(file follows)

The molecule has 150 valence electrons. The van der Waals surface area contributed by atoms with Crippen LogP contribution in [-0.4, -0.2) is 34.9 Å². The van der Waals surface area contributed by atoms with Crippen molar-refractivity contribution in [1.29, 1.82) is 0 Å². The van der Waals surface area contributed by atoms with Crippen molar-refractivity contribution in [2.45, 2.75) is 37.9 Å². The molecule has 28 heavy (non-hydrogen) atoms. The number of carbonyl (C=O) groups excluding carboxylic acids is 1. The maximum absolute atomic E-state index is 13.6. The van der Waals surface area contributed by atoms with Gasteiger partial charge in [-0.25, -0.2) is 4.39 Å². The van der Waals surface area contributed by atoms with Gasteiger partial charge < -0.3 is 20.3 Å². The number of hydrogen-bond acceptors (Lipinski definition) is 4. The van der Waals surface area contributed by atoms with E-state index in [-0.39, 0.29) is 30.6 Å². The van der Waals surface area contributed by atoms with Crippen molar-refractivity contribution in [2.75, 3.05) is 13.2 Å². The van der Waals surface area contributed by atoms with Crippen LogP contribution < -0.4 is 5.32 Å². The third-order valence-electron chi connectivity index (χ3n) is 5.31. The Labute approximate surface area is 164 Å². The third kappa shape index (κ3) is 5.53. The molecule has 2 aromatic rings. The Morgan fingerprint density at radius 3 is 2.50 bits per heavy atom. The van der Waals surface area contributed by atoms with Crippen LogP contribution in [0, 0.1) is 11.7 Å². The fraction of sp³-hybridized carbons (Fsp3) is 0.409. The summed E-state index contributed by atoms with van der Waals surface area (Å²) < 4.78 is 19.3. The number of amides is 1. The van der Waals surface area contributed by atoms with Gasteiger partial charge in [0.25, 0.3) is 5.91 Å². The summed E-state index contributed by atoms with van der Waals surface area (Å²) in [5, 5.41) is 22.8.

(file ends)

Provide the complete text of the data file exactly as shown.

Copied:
The molecule has 150 valence electrons. The van der Waals surface area contributed by atoms with Crippen LogP contribution in [-0.4, -0.2) is 34.9 Å². The van der Waals surface area contributed by atoms with Crippen molar-refractivity contribution in [1.29, 1.82) is 0 Å². The van der Waals surface area contributed by atoms with Crippen molar-refractivity contribution in [2.45, 2.75) is 37.9 Å². The molecule has 28 heavy (non-hydrogen) atoms. The number of carbonyl (C=O) groups excluding carboxylic acids is 1. The maximum absolute atomic E-state index is 13.6. The van der Waals surface area contributed by atoms with Gasteiger partial charge in [-0.25, -0.2) is 4.39 Å². The van der Waals surface area contributed by atoms with Gasteiger partial charge < -0.3 is 20.3 Å². The number of hydrogen-bond acceptors (Lipinski definition) is 4. The van der Waals surface area contributed by atoms with E-state index in [-0.39, 0.29) is 30.6 Å². The van der Waals surface area contributed by atoms with Crippen molar-refractivity contribution in [2.75, 3.05) is 13.2 Å². The van der Waals surface area contributed by atoms with Crippen LogP contribution < -0.4 is 5.32 Å². The third-order valence-electron chi connectivity index (χ3n) is 5.31. The Labute approximate surface area is 164 Å². The third kappa shape index (κ3) is 5.53. The molecule has 2 aromatic rings. The Morgan fingerprint density at radius 3 is 2.50 bits per heavy atom. The van der Waals surface area contributed by atoms with Crippen LogP contribution in [0, 0.1) is 11.7 Å². The fraction of sp³-hybridized carbons (Fsp3) is 0.409. The summed E-state index contributed by atoms with van der Waals surface area (Å²) < 4.78 is 19.3. The number of amides is 1. The van der Waals surface area contributed by atoms with Gasteiger partial charge in [0.25, 0.3) is 5.91 Å². The summed E-state index contributed by atoms with van der Waals surface area (Å²) in [5, 5.41) is 22.8.